A decade ago, legal process outsourcing seemed new and exotic, now it is part of a changing legal landscape, writes Ron Friedmann
Until recently, corporations had two ways to meet their legal needs through in-house law departments and outside counsel, typically the top 50 UK law firms. That worked well for many years, but the legal market boom from 2000 to 2007 planted seeds of change.
During the boom, law firms raised billing rates well in excess of inflation, leading to growing partner profits. A few entrepreneurs saw the opportunity to do well by offering lower legal costs. They created legal process outsourcing (LPO) companies.
Well-established LPOs, such as CPA Global, Integreon, Pangea3 and United Lex, perform high-volume legal tasks, including document review, contract management and due diligence. They can achieve a saving of as much as 50 per cent compared to law firms’ costs.
Much of this saving comes from using lower cost lawyers in India. Some of it comes from the efficiency of applying industrial techniques, such as process improvement, metrics, formal governance and detailed playbooks.
The biggest share of LPO business is from disputes that involve high volumes of documents, including e-mail, word processing files and pdfs. Reviewing these documents requires large teams of lawyers. A big team, operated with industrial precision in Mumbai, costs much less than one operated in London or Birmingham.
The 2008 crash boosted legal process outsourcing, but also spurred entrenched and new players to develop other cost-saving approaches
Indeed, the early buzz – and also skepticism – about LPO centered on sending legal work to India. However, after a few years, many legal buyers realised that offshore lawyers provided high-quality work, and that ethical and security concerns were readily addressed. But just as LPO was becoming established, the economic crash of 2008 brought much of the business world tumbling down.
The crash put severe and ongoing pressure on corporate legal budgets. That boosted LPO sales, but also spurred entrenched and new players to develop other cost-saving approaches including:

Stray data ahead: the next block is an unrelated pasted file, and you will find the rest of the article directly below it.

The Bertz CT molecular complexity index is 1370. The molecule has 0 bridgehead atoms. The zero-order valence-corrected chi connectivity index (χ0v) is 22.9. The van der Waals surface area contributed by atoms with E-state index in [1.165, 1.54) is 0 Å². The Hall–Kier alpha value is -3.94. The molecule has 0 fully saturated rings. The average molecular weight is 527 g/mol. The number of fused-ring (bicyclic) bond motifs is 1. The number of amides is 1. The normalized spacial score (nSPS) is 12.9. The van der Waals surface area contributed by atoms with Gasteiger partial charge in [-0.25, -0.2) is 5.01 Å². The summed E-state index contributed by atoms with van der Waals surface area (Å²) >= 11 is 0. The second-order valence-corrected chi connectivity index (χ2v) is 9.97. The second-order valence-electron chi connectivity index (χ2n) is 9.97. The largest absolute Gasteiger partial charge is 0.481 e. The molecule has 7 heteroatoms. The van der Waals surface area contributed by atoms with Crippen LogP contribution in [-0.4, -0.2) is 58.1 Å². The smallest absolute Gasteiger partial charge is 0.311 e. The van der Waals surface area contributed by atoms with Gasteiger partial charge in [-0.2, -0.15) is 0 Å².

- New options under legal reform. With UK legal reform and alternative business structures (ABS), ownership of law firms is no longer restricted to lawyers. The ABS story began in 2012 and so is still unfolding, but the corporate market has already seen new, low-cost entrants. For example, both Carillion and BT offer legal service delivery models with lower costs than traditional law firms.
- New model law firms. The large law firm business formula is simple: bill clients dearly, by the hour, to cover enormous overheads, hefty partner profits and high associate compensation. But a new class of law firms is emerging that reduces overheads, eliminates most partners and offers fixed-fee service. Fixed fees motivate cost-saving automation and improvements in processes. Prominent examples include Wirral-based Riverview Law.
- Captive low-cost corporate and law firm centres. Many large law firms and a handful of corporates operate their own low-cost legal centres for high-volume legal work and support. Clifford Chance has had a centre in India since 2005. More recently, Herbert Smith and Allen & Overy have opened Belfast centres. Other firms have centres in the north of England.
- LPO partnerships. A handful of large law firms have partnered with LPO providers to reduce client cost. Examples include Simmons & Simmons and King & Wood Mallesons.
- Lawyers at lower cost. For over a decade, Axiom Law, which is not a law firm, has been placing ex-large firm lawyers in law departments for fixed duration, well-defined projects, at much lower cost than firms. More recently, firms including Berwin Leighton and Eversheds, have been offering lower-cost staffing options.
- Process improvement. Seyfarth Shaw has received wide and positive publicity for its Seyfarth Lean programme for client work, modelled on the managerial efficiencies of Lean Six Sigma.
- Alternative fee arrangements. Clients increasingly demand fixed fees or other arrangements where law firms bear the risk of overworking. As firms adopt this model, to make a profit they must learn budgeting and project management to optimise resource allocation and control cost. This is slowly rationalising how traditional firms deliver services and is reducing cost.
What do these developments mean for the legal landscape? Although LPO providers continue to grow, with so many other options, they remain a small percentage of the corporate law market. LPO in India faces challenges because although lawyers in Northern Ireland, Scotland and the north of England cost more than in India, they cost less than in London, and do not create any time-zone or cultural challenges. Consequently, some LPO providers now have onshore operations.
We are likely to see an ever-more complex and nuanced legal landscape. Even the United States, with its restrictive, 19th-century world view of legal market regulation, is seeing rapid growth in alternatives to large firms. In the UK, market reform will undoubtedly yield ever-more new and more cost-effective approaches.
The future that legal expert Richard Susskind describes, when the bespoke work of the large firms is limited to a shrinking number of matters, is now arriving.
The wild card in predicting the future landscape is the general counsel. Complaining about cost accomplishes little; changing buying behaviour accomplishes a great deal. If clients exercise their market power to obtain better value, we are likely to see a very varied legal landscape.